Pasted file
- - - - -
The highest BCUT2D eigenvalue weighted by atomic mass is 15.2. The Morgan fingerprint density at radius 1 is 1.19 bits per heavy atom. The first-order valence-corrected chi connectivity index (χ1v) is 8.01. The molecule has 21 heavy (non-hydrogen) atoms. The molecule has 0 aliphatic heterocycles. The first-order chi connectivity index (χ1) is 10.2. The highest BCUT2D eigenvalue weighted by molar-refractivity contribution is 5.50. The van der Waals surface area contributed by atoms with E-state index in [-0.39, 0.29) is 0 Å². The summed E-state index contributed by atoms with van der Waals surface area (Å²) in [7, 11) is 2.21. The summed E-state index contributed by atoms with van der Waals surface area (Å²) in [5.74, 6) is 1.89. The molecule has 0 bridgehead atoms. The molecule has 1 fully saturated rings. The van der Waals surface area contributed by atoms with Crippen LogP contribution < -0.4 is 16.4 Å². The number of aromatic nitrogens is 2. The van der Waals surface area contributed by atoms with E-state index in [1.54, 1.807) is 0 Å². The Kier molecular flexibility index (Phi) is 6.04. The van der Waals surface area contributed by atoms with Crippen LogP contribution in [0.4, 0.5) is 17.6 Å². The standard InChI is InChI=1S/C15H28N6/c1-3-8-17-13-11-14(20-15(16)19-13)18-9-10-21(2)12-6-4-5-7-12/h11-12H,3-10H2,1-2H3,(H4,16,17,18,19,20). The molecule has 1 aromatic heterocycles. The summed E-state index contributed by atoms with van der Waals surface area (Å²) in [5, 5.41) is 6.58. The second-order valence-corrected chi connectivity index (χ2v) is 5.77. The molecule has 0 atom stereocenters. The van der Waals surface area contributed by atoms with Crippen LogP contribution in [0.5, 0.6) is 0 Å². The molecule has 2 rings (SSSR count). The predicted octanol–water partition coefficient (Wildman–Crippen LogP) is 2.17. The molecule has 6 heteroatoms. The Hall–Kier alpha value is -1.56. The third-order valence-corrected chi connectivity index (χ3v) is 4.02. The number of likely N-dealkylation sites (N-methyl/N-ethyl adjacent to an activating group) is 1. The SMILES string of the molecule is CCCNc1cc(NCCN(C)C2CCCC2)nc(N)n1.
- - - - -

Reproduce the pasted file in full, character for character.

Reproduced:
The highest BCUT2D eigenvalue weighted by atomic mass is 15.2. The Morgan fingerprint density at radius 1 is 1.19 bits per heavy atom. The first-order valence-corrected chi connectivity index (χ1v) is 8.01. The molecule has 21 heavy (non-hydrogen) atoms. The molecule has 0 aliphatic heterocycles. The first-order chi connectivity index (χ1) is 10.2. The highest BCUT2D eigenvalue weighted by molar-refractivity contribution is 5.50. The van der Waals surface area contributed by atoms with E-state index in [-0.39, 0.29) is 0 Å². The summed E-state index contributed by atoms with van der Waals surface area (Å²) in [7, 11) is 2.21. The summed E-state index contributed by atoms with van der Waals surface area (Å²) in [5.74, 6) is 1.89. The molecule has 0 bridgehead atoms. The molecule has 1 fully saturated rings. The van der Waals surface area contributed by atoms with Crippen LogP contribution < -0.4 is 16.4 Å². The number of aromatic nitrogens is 2. The van der Waals surface area contributed by atoms with E-state index in [1.54, 1.807) is 0 Å². The Kier molecular flexibility index (Phi) is 6.04. The van der Waals surface area contributed by atoms with Crippen LogP contribution in [0.4, 0.5) is 17.6 Å². The standard InChI is InChI=1S/C15H28N6/c1-3-8-17-13-11-14(20-15(16)19-13)18-9-10-21(2)12-6-4-5-7-12/h11-12H,3-10H2,1-2H3,(H4,16,17,18,19,20). The molecule has 1 aromatic heterocycles. The summed E-state index contributed by atoms with van der Waals surface area (Å²) in [5, 5.41) is 6.58. The second-order valence-corrected chi connectivity index (χ2v) is 5.77. The molecule has 0 atom stereocenters. The van der Waals surface area contributed by atoms with Crippen LogP contribution in [0.5, 0.6) is 0 Å². The molecule has 2 rings (SSSR count). The predicted octanol–water partition coefficient (Wildman–Crippen LogP) is 2.17. The molecule has 6 heteroatoms. The Hall–Kier alpha value is -1.56. The third-order valence-corrected chi connectivity index (χ3v) is 4.02. The number of likely N-dealkylation sites (N-methyl/N-ethyl adjacent to an activating group) is 1. The SMILES string of the molecule is CCCNc1cc(NCCN(C)C2CCCC2)nc(N)n1.